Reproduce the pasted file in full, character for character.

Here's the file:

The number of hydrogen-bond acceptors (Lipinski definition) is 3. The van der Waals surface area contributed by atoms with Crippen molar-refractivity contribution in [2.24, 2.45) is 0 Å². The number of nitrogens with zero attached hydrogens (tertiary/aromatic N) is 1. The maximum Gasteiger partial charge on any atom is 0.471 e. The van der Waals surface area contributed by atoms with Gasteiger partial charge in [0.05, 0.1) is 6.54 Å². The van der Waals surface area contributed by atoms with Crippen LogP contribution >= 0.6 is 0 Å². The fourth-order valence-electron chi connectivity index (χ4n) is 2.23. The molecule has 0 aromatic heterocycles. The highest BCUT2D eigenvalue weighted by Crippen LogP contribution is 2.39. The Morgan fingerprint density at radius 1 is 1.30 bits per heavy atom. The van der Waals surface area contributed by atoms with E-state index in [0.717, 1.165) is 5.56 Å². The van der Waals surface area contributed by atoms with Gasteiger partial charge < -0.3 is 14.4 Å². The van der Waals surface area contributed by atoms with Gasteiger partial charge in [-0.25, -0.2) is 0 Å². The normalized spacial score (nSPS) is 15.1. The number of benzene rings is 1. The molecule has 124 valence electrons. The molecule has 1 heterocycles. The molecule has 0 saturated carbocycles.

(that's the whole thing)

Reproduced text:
The number of hydrogen-bond acceptors (Lipinski definition) is 3. The van der Waals surface area contributed by atoms with Crippen molar-refractivity contribution in [2.24, 2.45) is 0 Å². The number of nitrogens with zero attached hydrogens (tertiary/aromatic N) is 1. The maximum Gasteiger partial charge on any atom is 0.471 e. The van der Waals surface area contributed by atoms with Gasteiger partial charge in [0.05, 0.1) is 6.54 Å². The van der Waals surface area contributed by atoms with Crippen LogP contribution >= 0.6 is 0 Å². The fourth-order valence-electron chi connectivity index (χ4n) is 2.23. The molecule has 0 aromatic heterocycles. The highest BCUT2D eigenvalue weighted by Crippen LogP contribution is 2.39. The Morgan fingerprint density at radius 1 is 1.30 bits per heavy atom. The van der Waals surface area contributed by atoms with E-state index in [0.717, 1.165) is 5.56 Å². The van der Waals surface area contributed by atoms with Gasteiger partial charge < -0.3 is 14.4 Å². The van der Waals surface area contributed by atoms with Gasteiger partial charge in [-0.25, -0.2) is 0 Å². The normalized spacial score (nSPS) is 15.1. The number of benzene rings is 1. The molecule has 124 valence electrons. The molecule has 1 heterocycles. The molecule has 0 saturated carbocycles.